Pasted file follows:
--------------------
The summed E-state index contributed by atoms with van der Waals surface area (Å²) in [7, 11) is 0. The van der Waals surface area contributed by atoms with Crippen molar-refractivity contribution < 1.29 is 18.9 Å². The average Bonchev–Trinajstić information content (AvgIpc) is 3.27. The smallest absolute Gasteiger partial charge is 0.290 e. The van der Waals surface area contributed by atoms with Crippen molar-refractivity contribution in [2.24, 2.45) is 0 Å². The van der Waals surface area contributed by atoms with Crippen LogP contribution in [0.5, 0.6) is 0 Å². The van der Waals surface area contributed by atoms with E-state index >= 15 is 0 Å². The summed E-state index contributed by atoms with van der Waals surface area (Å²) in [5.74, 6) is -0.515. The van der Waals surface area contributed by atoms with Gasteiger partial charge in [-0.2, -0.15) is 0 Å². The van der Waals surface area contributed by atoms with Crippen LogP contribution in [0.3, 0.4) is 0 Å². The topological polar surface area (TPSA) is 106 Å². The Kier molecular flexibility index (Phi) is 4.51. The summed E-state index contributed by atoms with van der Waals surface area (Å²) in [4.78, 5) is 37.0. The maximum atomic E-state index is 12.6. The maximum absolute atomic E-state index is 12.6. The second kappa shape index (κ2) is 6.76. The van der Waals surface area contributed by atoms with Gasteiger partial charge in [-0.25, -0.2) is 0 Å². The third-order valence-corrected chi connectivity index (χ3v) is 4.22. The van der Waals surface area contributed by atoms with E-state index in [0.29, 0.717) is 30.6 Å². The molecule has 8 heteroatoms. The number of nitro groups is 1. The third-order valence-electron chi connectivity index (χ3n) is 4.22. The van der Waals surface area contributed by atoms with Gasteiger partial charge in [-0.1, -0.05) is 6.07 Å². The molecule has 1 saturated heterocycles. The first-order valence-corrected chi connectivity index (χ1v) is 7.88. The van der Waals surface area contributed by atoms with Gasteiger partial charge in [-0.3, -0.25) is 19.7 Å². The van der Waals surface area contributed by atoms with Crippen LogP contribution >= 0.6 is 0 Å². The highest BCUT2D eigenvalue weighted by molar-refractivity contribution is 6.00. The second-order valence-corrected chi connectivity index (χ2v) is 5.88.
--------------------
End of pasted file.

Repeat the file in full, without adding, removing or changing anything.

The summed E-state index contributed by atoms with van der Waals surface area (Å²) in [7, 11) is 0. The van der Waals surface area contributed by atoms with Crippen molar-refractivity contribution < 1.29 is 18.9 Å². The average Bonchev–Trinajstić information content (AvgIpc) is 3.27. The smallest absolute Gasteiger partial charge is 0.290 e. The van der Waals surface area contributed by atoms with Crippen molar-refractivity contribution in [2.24, 2.45) is 0 Å². The van der Waals surface area contributed by atoms with Crippen LogP contribution in [0.5, 0.6) is 0 Å². The van der Waals surface area contributed by atoms with E-state index >= 15 is 0 Å². The summed E-state index contributed by atoms with van der Waals surface area (Å²) in [5.74, 6) is -0.515. The van der Waals surface area contributed by atoms with Gasteiger partial charge in [-0.2, -0.15) is 0 Å². The van der Waals surface area contributed by atoms with Crippen LogP contribution in [0.3, 0.4) is 0 Å². The topological polar surface area (TPSA) is 106 Å². The Kier molecular flexibility index (Phi) is 4.51. The summed E-state index contributed by atoms with van der Waals surface area (Å²) in [4.78, 5) is 37.0. The maximum atomic E-state index is 12.6. The maximum absolute atomic E-state index is 12.6. The second kappa shape index (κ2) is 6.76. The van der Waals surface area contributed by atoms with Gasteiger partial charge in [-0.25, -0.2) is 0 Å². The third-order valence-corrected chi connectivity index (χ3v) is 4.22. The van der Waals surface area contributed by atoms with E-state index in [0.29, 0.717) is 30.6 Å². The molecule has 8 heteroatoms. The number of nitro groups is 1. The third-order valence-electron chi connectivity index (χ3n) is 4.22. The van der Waals surface area contributed by atoms with Gasteiger partial charge in [-0.1, -0.05) is 6.07 Å². The molecule has 1 saturated heterocycles. The first-order valence-corrected chi connectivity index (χ1v) is 7.88. The van der Waals surface area contributed by atoms with Gasteiger partial charge in [-0.3, -0.25) is 19.7 Å². The van der Waals surface area contributed by atoms with Crippen LogP contribution >= 0.6 is 0 Å². The highest BCUT2D eigenvalue weighted by molar-refractivity contribution is 6.00. The second-order valence-corrected chi connectivity index (χ2v) is 5.88.